Separating Product Design Optimization Optimization Separation Peyman Karimian, Jeffrey W. Herrmann

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Separating Product Design Optimization
Peyman Karimian, Jeffrey W. Herrmann
Decomposition
Optimization
Designers use optimization techniques to
determine values for design variables to
optimize an objective function while satisfying
performance requirements and other
constraints.
Separation
The difficulty of solving large scale
optimization problems has motivated various
decomposition approaches, but many of
these methods require multiple iterations to
converge to a feasible, optimal solution,
which leads to extensive effort in some
cases.
P*
Our approach, which we call separation,
replaces a large design optimization
problem with a set of subproblems, solves
each subproblem once, and produces a
feasible solution without iterative cycles.
An exact separation finds an optimal
solution to the original problem.
Approximate separations find near-optimal
solutions.
P1
P1
P2
P2
P3
P3
A typical decomposition scheme uses a second-level
problem to coordinate the subproblems.
Separation yields a set of subproblems.
Solving one subproblem provides the input to the next.
Profit Maximization without Competition
Profit Maximization under Competition
Product Family Design under Competition
We considered different separations of the
profit maximization problem for an universal
electric motor and compared to the solution
found from an all-at-once formulation. We
found that maximizing customer satisfaction
leads to better solutions that optimizing mass
or efficiency.
We modeled the problem of designing an
universal electric motor as a mixed motive
game in which each manufacturer makes
independent product design and pricing
decisions. We found an exact separation with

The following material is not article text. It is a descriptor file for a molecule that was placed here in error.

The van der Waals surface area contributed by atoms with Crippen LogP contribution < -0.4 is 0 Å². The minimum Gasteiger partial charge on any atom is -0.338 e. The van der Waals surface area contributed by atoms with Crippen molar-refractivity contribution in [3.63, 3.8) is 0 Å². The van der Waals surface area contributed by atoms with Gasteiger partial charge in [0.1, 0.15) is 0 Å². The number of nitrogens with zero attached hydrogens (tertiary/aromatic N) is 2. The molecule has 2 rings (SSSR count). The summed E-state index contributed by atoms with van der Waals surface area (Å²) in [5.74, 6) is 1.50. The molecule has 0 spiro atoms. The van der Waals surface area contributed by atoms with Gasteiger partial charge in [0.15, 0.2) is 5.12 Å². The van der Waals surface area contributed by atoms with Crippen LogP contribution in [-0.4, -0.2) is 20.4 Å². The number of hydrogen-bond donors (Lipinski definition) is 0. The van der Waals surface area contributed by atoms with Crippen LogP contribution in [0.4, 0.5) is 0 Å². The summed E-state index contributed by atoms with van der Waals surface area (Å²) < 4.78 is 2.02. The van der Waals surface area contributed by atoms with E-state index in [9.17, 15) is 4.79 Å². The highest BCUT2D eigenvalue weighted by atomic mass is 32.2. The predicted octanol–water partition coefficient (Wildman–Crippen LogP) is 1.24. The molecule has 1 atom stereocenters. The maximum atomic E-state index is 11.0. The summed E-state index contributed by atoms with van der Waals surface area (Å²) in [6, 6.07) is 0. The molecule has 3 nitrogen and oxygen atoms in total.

three subproblems that yield the optimal
product design and price.
We modeled the problem of designing a
family of universal electric motors (with
ten different torques) as a zero sum game.
We compared different separations and
found that a separation that maximized
total utility yielded a near-optimal product
family.
A, p
P2:
X, p
P3:
max Π
max Π
(a)
min ∆
P2:
max u1 ( X1 )
X
P1:
max ∏
X
P5:
p
max Π
P4:
min
X 1 , X 2 , p1 , p2
(b)
P4:
min M
X1
P3:
max u2 ( X 2 )
(a)
p1 , p2
2
 ∂ ∏1   ∂ ∏ 2 

 +

 ∂R1   ∂R2 
X2
(b)
2
Mass (kg)
P1:
0.5
0.45
0.4
0.35
0.3
0.25
0.2
0.15
0.1
0.05
0
Player 2
Family A
Family B
0.6
(c)
(a) The all-at-once formulations (A1) and (A2) maximize profit.
(b) Separation S1 finds the most profitable attribute values and
price and then sets the design variables to satisfy them. (c)
Separation S2 finds the best design and then sets the price to
maximize profit.
0.7
0.8
0.9
1
Efficiency (% )
(a) The all-at-once formulations to maximize profit.
(b) Separation P1 and P2 finds the best utility values and
design variables for both player and then sets price for the best design.
(a)
(a) The Mass and Efficiency of Each Player’s Products.
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